How to snack smarter

Last updated 05:00 22/02/2014
BE SNACK SAVVY: It's not always how you eat, but rather what you eat.

Related Links

Kiwi snacks ranked in order of greatness The 10 commandments of snacking

Relevant offers

Well & Good

More time walking means less time in hospital - study A two-week coma from potting mix for Waikato woman Susan Dromgool Why dieting in secret could actually sabotage your efforts Pharmac to consider funding tampons and pads following application Competitors work up a sweat at New Zealand's largest outdoor CrossFit event Ask Dr Libby: What are the best foods to help those entering menopause? Hugh Jackman says he's 'fine' after latest skin cancer scare How I got the body I always wanted We try: laughter yoga - 'an appearance from your inner weirdo' Dear Mrs Salisbury: 'I caught my husband watching porn'

To snack or not to snack ... the eternal question of consuming three meals a day or a series of smaller meals and snacks is frequently debated.

Perhaps a more useful approach is to consider how you can "snack smartly" should you find yourself genuinely hungry between meals, and avoid the food binges that tend to happen when we're ravenous but without a nutritious snack.

Here are the questions to ask ...

1) Will it fill you up?

If you do need to snack between meals, your snack should keep you full for at least a couple of hours. Any less than this will see you eating too frequently to allow your natural hunger and fullness signals to function optimally, while any longer would suggest your snack is more like a meal. Asking yourself this simple question before choosing your snack will also eliminate the easy-to-grab, low-nutrient snack choices such as biscuits, potato chips, snack bars and chocolates that are unlikely to keep you satisfied for long.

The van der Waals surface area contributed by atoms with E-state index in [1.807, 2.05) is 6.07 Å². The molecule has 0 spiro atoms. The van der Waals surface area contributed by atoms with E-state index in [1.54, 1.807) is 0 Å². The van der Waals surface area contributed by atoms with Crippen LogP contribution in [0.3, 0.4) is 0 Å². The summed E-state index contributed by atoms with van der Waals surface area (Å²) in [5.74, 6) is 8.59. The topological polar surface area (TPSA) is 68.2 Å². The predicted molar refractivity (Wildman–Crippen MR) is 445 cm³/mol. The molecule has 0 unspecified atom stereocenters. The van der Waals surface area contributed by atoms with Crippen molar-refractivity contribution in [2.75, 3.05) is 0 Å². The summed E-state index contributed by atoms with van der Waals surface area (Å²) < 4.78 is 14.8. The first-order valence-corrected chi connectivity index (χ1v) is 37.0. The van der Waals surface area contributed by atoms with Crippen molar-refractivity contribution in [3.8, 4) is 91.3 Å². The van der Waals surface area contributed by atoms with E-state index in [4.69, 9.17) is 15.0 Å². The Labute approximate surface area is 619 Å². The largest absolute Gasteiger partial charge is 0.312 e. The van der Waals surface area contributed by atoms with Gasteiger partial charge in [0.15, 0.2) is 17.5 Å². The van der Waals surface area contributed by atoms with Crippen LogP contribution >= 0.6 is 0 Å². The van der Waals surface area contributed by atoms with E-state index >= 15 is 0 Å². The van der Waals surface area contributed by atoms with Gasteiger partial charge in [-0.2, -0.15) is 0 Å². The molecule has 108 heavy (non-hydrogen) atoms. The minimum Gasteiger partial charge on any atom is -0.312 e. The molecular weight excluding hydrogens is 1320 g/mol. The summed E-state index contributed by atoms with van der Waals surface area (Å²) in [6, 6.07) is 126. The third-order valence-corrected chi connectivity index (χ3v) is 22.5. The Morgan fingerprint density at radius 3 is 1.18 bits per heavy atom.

2) Does it contain protein?

Unlike carbohydrate-rich snacks such as muesli bars, biscuits and dried fruit, snacks that contain some protein will help to slow down the rate of digestion and as a result keep you fuller for longer after eating them. Combine a carbohydrate-rich food such as fruit, crackers or a snack bar with a protein-rich food such as yoghurt, cheese or nuts for the right nutritional balance.

3) Portions, portions, portions

When it comes to smart snacking, portion control is the key. Potato chips, banana bread, muffins and yoghurt are often packaged in large serving sizes that encourage us to eat far more than we need or want. A snack should contain 200 calories or less. Check nutritional labels or calorie-counting programs to keep an eye on portions.

4) Add vegetables

One of the most common reasons we feel hungry in between meals is that we have not eaten enough salad or vegetable bulk in our meals. Add low-calorie vegetables to your daily snacks to keep full and satisfied and add some nutrient-rich fresh food to your diet. Cut-up celery, carrots, snow peas and red capsicum make perfect snack accompaniments that will not only bulk up your snacks but may help you to control your weight long term.

Suggested snack choices

Nut-based snack bar

Four grain crackers with cheese

Ad Feedback

Small skim latte

100 grams thick yoghurt and berries

Two corn crackers with cottage cheese

Half-cup edamame beans

Two cups popcorn

Mini protein bar and a piece of fruit

Two rye crackers with goat's cheese and tomato

Small hummus with vegetables

- What's your favourite snack? 

- Sydney Morning Herald


Recipe search

Special offers
Opinion poll

Do you believe eating superfoods makes you healthier?

Yes, I feel so much better when I eat them.

No, it's all a con.

I don't know, I can't afford them.

Vote Result

Related story: (See story)

Featured Promotions

Sponsored Content